A majority of people don’t like going to the doctors for shots, even more so when you’re a kid. But with nine-year-old Sanaa George’s new book Sistas Unite, the experience can be seen not as a scary one, but brave. The children’s book which outlines Sanaa explaining to her younger sister Milan shots are okay after Milan faints in the doctor’s office is meant to encourage children to not be afraid of the Covid-19 vaccine.
Sanaa says it all started at Steele Elementary School, when she was writing an essay for a Parents As Reading Partners writing contest. There she won the contest out of her entire fourth grade class and “asked my mom if we could turn it into a book,” she says.
The plot is about two sister who argue nearly the whole book about getting the vaccine and the younger sister eventually ends up fainting from fright. Awakening, she discovers the ordeal is over, the shot was given while she was asleep, and no harm was done. The sisters make amends and trust one another to be there for each other.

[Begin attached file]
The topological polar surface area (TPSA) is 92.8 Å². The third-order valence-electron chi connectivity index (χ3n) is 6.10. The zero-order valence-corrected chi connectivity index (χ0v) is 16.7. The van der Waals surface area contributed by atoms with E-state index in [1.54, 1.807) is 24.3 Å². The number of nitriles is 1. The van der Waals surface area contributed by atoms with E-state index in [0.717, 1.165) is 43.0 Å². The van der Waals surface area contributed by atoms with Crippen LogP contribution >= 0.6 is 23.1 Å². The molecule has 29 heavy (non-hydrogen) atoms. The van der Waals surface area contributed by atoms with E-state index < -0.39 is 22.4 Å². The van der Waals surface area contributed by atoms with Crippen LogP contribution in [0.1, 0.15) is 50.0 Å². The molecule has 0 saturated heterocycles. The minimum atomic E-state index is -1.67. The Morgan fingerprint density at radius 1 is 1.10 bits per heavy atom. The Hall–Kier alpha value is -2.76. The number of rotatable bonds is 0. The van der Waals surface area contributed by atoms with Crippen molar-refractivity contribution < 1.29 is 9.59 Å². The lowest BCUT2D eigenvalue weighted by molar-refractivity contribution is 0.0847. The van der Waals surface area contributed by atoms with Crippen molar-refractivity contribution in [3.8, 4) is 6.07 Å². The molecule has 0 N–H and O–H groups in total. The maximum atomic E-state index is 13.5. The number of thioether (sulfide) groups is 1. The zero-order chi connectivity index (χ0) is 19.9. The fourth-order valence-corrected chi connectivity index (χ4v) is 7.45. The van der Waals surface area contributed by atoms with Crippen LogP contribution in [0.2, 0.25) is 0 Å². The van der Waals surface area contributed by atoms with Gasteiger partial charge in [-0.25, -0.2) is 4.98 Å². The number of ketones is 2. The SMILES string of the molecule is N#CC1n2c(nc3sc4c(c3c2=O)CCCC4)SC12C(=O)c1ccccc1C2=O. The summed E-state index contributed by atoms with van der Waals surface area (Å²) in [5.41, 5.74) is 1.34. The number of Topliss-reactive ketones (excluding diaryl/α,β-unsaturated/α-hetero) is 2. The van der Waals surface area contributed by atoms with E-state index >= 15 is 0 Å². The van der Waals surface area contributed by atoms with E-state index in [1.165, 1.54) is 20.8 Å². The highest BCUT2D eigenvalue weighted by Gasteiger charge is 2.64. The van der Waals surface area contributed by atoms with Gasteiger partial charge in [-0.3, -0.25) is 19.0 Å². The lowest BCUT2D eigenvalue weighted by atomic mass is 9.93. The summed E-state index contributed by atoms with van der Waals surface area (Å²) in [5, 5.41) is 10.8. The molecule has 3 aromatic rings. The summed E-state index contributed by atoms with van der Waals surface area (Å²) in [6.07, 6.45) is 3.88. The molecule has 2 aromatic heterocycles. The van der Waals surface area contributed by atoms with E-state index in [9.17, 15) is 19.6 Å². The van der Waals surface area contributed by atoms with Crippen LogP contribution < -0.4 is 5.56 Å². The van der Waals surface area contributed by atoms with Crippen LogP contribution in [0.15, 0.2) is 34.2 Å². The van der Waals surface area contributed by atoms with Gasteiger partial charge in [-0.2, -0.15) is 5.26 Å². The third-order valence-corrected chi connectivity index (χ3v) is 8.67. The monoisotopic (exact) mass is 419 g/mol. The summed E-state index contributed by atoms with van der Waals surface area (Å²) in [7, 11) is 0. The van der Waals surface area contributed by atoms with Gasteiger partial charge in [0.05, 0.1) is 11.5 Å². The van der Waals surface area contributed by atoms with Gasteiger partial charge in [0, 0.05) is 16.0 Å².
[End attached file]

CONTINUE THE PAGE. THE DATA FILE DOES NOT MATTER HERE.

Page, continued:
Her mother, Fallon George, immediately investigated ways to turn the essay into a book, riding her daughter’s motivation and enthusiasm. She came across the option to self-publish on Amazon, which they did, “I wanted her to go with her dream of making it a book,” she said, saying it took about a year from writing the essay to publishing.
The message of facing your fears at the doctors was something Sanaa felt necessary to share with people in Baldwin and beyond, since it can be purchased on Amazon. Locally, she has been reading to other children at the Baldwin Public Library to spread her courage around. She recalled a positive reaction, “They liked it and it felt good (to share).”
The hope is other siblings will unite, as the title reflects, and go through life facing future struggles together, instead of alone and scared. “I felt like other siblings should unite and I feel like you shouldn’t be scared of certain things,” she said of the message of the book, continuing to say, “Never be scared and treat your siblings nicely.”
Since they were able to publish, Fallon hope’s others will join in encouraging their children to write. Something they experienced seeing mother and daughter duo Sandhyia Gosine and Isabella Brielle Ramcharitar do previously. Also from Steele, the Georges took note of how easy it was for them to self-publish. “We’re just trying to let kids know that they can do the same thing, make a little money for themselves, and encourage other kids to write,” Fallon said.
Sanaa expects to write more books in the future showing the sisters traveling different journeys and overcoming any obstacles in their way together.